Screenshot from 2020-05-08 07-50-29
Screenshot from 2020-05-08 07-51-04
Screenshot from 2020-05-08 07-51-40

These are, from top to bottom, the curves (in blue) before correction, the corrective ones (in green), and the resulting ones (in purple) for the Sennheiser HD598 (my main “open” cans), the AKG K141-2 (Zuleikha’s), and the Sennheiser HD569 (my closed ones).

So that software makes them basically sound almost alike, definitely more neutral. Which is invaluable for recording and mixing.

After playing around with it a while in my DAW I thought how nice it would be to have these corrections systemwide, and in fact for Windows and for MacOS, Sonarworks offers a program they call “Systemwide” which does exactly that. But for Linux they don’t – so I’ve made one. 🙂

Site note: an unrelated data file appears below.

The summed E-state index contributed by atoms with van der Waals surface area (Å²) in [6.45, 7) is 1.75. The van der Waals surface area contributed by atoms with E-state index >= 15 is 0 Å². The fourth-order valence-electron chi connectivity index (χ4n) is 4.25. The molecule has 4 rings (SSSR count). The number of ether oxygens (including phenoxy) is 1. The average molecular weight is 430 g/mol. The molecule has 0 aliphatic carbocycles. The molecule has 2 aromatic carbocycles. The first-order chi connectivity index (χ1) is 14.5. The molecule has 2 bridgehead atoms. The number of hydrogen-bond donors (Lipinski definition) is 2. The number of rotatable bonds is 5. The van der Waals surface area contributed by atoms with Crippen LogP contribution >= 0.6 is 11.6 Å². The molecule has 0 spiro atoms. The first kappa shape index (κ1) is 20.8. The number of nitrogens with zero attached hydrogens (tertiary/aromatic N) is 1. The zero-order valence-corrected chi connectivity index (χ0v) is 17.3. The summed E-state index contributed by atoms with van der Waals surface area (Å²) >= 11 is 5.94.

(Credits have to go to user sysrqer in this Linuxmusicians forum entry who’s describing how to do it in just a few words – so I’ll mostly add some screenshots to make it a bit more clear here)

You’ll need a few programs called ‘claudia’, ‘carla’, and ‘cadence’ for this, which come with the KXStudio repositories – so these are available for Debian and its many derivatives like for instance Ubuntu Studio. There are ways to do this on other distributions, but not with these tools, and therefore not that easy – so that’s out of the scope of this article.

So in Cadence, you’ll use LADISH to automatically load a studio after your login, like this (I called mine ‘Sonarworks’):

Screenshot from 2020-05-09 11-14-59